Aside from that, it's also really important to know how iron deficiency can affect you as a mum, during and after birth. Since iron deficiency anaemia can leave you feeling weaker, it can also mean that you don't recover as quickly from blood loss, infection or other complications following the birth of your baby.

And because iron-deficiency anaemia means you have fewer red blood cells, it increases the likelihood of needing a blood transfusion after a caesarean or if you experience significant blood loss during delivery.

A blood transfusion also increases your risk of infection.

During the postpartum period, iron deficiency can reduce the amount of breast milk you're able to produce and leave you feeling extra tired, which is something you probably don't want when adjusting to life with a newborn.

How is iron-deficiency anaemia during pregnancy treated?

Reading about the symptoms of iron deficiency and the effects it can have might not be the most comforting part of preparing to have a baby, but rest assured that it can be straightforward to treat iron deficiency anaemia.

Diet and supplements for iron deficiency

Pregnant people are recommended to consume around 30 mg of iron every day. If you've had blood tests that show you're iron deficient with mild anaemia, your doctor is likely to suggest you eat more iron-rich foods and take oral iron supplements.

Some iron-rich proteins that would be beneficial to add to your diet include lean red meat, beans, lentils and oysters. Other types of iron-rich foods that can help bump up your intake include iron-fortified cereal, dark green leafy vegetables, nuts, seeds and dried fruit.

It can also be helpful to take an iron supplement since it can be difficult to get enough iron from food alone. When having your meals or taking iron supplements, it's also worth considering which foods block iron absorption and which foods improve the absorption of iron.

Dairy products, such as milk or yoghurt, as well as tea and coffee, can stop your body from soaking up iron. If you want to have a tea, coffee or something with dairy, it's recommended that you have it an hour before, or wait an hour after having your iron-rich foods and supplement, so that they don't interfere with each other.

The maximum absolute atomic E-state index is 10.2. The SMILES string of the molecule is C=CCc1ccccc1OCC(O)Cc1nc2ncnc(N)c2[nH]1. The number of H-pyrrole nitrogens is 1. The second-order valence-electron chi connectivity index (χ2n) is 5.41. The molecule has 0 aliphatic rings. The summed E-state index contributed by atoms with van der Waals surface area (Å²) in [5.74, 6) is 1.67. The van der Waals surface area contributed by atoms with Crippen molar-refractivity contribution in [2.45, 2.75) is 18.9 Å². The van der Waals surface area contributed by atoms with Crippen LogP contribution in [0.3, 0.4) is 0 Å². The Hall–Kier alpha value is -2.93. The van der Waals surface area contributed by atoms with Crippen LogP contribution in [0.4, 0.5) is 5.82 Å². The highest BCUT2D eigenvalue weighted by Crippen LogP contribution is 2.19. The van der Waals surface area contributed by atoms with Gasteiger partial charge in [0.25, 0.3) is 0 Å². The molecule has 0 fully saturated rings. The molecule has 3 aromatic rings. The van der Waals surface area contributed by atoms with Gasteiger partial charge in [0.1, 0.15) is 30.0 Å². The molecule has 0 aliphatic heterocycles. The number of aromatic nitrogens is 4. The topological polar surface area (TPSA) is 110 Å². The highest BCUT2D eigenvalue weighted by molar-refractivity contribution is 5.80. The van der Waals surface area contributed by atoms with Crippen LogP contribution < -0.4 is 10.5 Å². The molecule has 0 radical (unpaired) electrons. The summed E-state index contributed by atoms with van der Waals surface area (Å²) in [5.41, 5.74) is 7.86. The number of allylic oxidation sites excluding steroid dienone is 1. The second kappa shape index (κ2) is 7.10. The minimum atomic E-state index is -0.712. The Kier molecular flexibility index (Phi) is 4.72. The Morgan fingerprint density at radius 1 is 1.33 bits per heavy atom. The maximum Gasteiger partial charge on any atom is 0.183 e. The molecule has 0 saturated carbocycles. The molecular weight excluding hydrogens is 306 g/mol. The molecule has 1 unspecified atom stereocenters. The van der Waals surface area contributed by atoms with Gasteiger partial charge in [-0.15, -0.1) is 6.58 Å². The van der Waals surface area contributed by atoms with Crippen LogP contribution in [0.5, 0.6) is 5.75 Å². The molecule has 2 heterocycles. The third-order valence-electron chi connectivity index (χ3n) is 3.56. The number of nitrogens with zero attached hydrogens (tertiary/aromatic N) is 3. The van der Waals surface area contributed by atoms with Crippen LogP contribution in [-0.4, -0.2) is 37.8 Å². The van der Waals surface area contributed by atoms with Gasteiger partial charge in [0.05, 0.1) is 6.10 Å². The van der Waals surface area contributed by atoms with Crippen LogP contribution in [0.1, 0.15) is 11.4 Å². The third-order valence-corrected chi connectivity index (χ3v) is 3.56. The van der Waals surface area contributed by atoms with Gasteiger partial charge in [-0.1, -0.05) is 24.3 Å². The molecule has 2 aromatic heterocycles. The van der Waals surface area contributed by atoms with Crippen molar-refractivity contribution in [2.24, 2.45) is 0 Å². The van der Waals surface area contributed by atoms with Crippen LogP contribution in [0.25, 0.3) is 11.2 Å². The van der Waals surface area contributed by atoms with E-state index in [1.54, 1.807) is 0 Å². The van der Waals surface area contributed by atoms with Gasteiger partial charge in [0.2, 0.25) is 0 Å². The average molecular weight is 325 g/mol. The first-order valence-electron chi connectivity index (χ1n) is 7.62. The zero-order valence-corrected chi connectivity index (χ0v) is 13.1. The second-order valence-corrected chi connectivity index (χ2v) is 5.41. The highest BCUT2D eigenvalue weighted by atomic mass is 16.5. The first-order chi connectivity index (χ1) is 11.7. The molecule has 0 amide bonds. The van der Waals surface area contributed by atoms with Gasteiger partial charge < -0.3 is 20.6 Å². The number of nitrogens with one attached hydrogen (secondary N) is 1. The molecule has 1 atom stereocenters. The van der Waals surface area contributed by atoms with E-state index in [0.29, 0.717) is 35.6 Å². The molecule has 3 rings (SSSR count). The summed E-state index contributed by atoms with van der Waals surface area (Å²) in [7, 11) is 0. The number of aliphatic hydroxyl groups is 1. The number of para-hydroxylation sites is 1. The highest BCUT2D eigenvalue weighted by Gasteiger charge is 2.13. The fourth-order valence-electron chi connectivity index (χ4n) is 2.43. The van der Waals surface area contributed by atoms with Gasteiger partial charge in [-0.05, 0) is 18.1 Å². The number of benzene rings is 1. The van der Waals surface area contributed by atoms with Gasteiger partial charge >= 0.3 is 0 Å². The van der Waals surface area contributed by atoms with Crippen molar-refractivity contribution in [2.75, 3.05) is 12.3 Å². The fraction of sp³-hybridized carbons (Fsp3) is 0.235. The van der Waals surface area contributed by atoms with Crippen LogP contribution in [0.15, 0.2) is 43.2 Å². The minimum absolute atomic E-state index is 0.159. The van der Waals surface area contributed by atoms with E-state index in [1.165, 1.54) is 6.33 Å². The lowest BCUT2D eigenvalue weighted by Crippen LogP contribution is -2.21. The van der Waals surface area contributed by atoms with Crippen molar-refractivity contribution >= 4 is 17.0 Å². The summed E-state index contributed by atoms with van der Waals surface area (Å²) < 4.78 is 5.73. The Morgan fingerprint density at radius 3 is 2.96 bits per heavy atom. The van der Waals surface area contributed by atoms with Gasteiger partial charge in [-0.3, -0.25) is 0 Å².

On the other hand, vitamin C is really helpful in supporting your body's iron absorption.

Some examples of how you can make the most of this are simply having a glass of orange juice with your iron supplements, or squeezing some lemon juice onto your meal.

Kin's Iron Support supplement is designed to relieve fatigue from inadequate iron intake and low iron levels in pregnancy. Iron is an essential mineral for growth, yet 1 in 2 women experience an iron deficiency in pregnancy.

Designed to support you during conception, pregnancy, postpartum or just daily, the Iron Support relieves tiredness, supports a baby's development, sustains healthy iron levels and maintains energy production.

Other treatments for iron-deficiency anaemia

While the majority of pregnant women with iron deficiency anaemia are successfully treated with diet and oral iron supplementation, if your red blood cells are not increasing quickly enough, or if you have severe anaemia, you may be recommended other treatments.

This may be an iron infusion where the iron is delivered to the body through an IV drip. Another option is a blood transfusion, however, this treatment is for extreme cases.

So, while we've established that an iron deficiency is not ideal during pregnancy — for either you or your baby — it is something that is super common in a lot of people (pregnant or not).

There are a lot of expecting mums out there going through a similar experience and for the majority of people, increasing the amount of iron in your diet and taking an oral iron supplement is enough to prevent the adverse effects of anaemia.

Photo credit: Getty Images


  1. https://www.ncbi.nlm.nih.gov/pmc/articles/PMC2528681/
  2. https://pubmed.ncbi.nlm.nih.gov/18297894/
  3. https://www.uhcw.nhs.uk/download/clientfiles/files/Patient%20Information%20Leaflets/Women%20and%20Children_s/Maternity/Iron%20deficiency%20anaemia%20in%20pregnancy%20FINAL.pdf
  4. Anemia during pregnancy, RelayClinical Education, 2012.
  5. BRODY T. and BISCONTINI, T. Iron Deficiency Anemia, The Gale Encyclopedia of Children's Health: Infancy through Adolescence, 2021.
  6. COOPER, P. Anemia, RelayClinical Education, 2012.
  7. GOVINDAPPAGARI, S. et al. Iron-deficiency anemia in pregnancy and the role of intravenous iron: Anemia in pregnancy should be treated due to its connection to adverse maternal and neonatal outcomes, Contemporary OB/GYN, 2021.
  8. MALINOWSKI, A. and MURJI, A. Iron deficiency and iron deficiency anemia in pregnancy, CMAJ: Canadian Medical Association Journal, 2021.
  9. THEJPAL, R. Iron deficiency in children, SAMJ South African Medical Journal, 2015.
  10. University of Rochester Medical Center, First trimester fatigue, accessed 16 June 2022.